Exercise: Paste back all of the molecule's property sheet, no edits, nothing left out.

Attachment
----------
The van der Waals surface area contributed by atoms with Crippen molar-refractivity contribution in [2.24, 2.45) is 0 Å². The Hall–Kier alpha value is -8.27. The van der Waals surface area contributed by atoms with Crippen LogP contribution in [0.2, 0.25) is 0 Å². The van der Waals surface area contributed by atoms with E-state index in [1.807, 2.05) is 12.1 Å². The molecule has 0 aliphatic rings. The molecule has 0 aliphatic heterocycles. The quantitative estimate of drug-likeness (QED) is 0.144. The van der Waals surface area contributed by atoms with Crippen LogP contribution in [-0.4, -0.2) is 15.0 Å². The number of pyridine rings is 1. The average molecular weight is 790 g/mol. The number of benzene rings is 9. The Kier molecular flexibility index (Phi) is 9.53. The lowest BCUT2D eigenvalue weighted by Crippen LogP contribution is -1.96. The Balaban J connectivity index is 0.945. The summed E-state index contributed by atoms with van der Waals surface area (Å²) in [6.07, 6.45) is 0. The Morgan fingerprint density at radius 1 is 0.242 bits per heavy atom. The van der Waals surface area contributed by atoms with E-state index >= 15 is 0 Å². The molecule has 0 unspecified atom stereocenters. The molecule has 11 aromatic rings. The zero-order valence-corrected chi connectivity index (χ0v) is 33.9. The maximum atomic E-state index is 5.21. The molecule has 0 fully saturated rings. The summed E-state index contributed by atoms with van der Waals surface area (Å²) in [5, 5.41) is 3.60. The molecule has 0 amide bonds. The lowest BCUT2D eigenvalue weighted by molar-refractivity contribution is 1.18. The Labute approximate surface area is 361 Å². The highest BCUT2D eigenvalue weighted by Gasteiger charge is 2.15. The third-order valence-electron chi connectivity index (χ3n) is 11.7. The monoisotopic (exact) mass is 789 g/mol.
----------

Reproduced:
The van der Waals surface area contributed by atoms with Crippen molar-refractivity contribution in [2.24, 2.45) is 0 Å². The Hall–Kier alpha value is -8.27. The van der Waals surface area contributed by atoms with Crippen LogP contribution in [0.2, 0.25) is 0 Å². The van der Waals surface area contributed by atoms with E-state index in [1.807, 2.05) is 12.1 Å². The molecule has 0 aliphatic rings. The molecule has 0 aliphatic heterocycles. The quantitative estimate of drug-likeness (QED) is 0.144. The van der Waals surface area contributed by atoms with Crippen LogP contribution in [-0.4, -0.2) is 15.0 Å². The number of pyridine rings is 1. The average molecular weight is 790 g/mol. The number of benzene rings is 9. The Kier molecular flexibility index (Phi) is 9.53. The lowest BCUT2D eigenvalue weighted by Crippen LogP contribution is -1.96. The Balaban J connectivity index is 0.945. The summed E-state index contributed by atoms with van der Waals surface area (Å²) in [6.07, 6.45) is 0. The Morgan fingerprint density at radius 1 is 0.242 bits per heavy atom. The van der Waals surface area contributed by atoms with E-state index >= 15 is 0 Å². The molecule has 0 unspecified atom stereocenters. The molecule has 11 aromatic rings. The zero-order valence-corrected chi connectivity index (χ0v) is 33.9. The maximum atomic E-state index is 5.21. The molecule has 0 fully saturated rings. The summed E-state index contributed by atoms with van der Waals surface area (Å²) in [5, 5.41) is 3.60. The molecule has 0 amide bonds. The lowest BCUT2D eigenvalue weighted by molar-refractivity contribution is 1.18. The Labute approximate surface area is 361 Å². The highest BCUT2D eigenvalue weighted by Gasteiger charge is 2.15. The third-order valence-electron chi connectivity index (χ3n) is 11.7. The monoisotopic (exact) mass is 789 g/mol.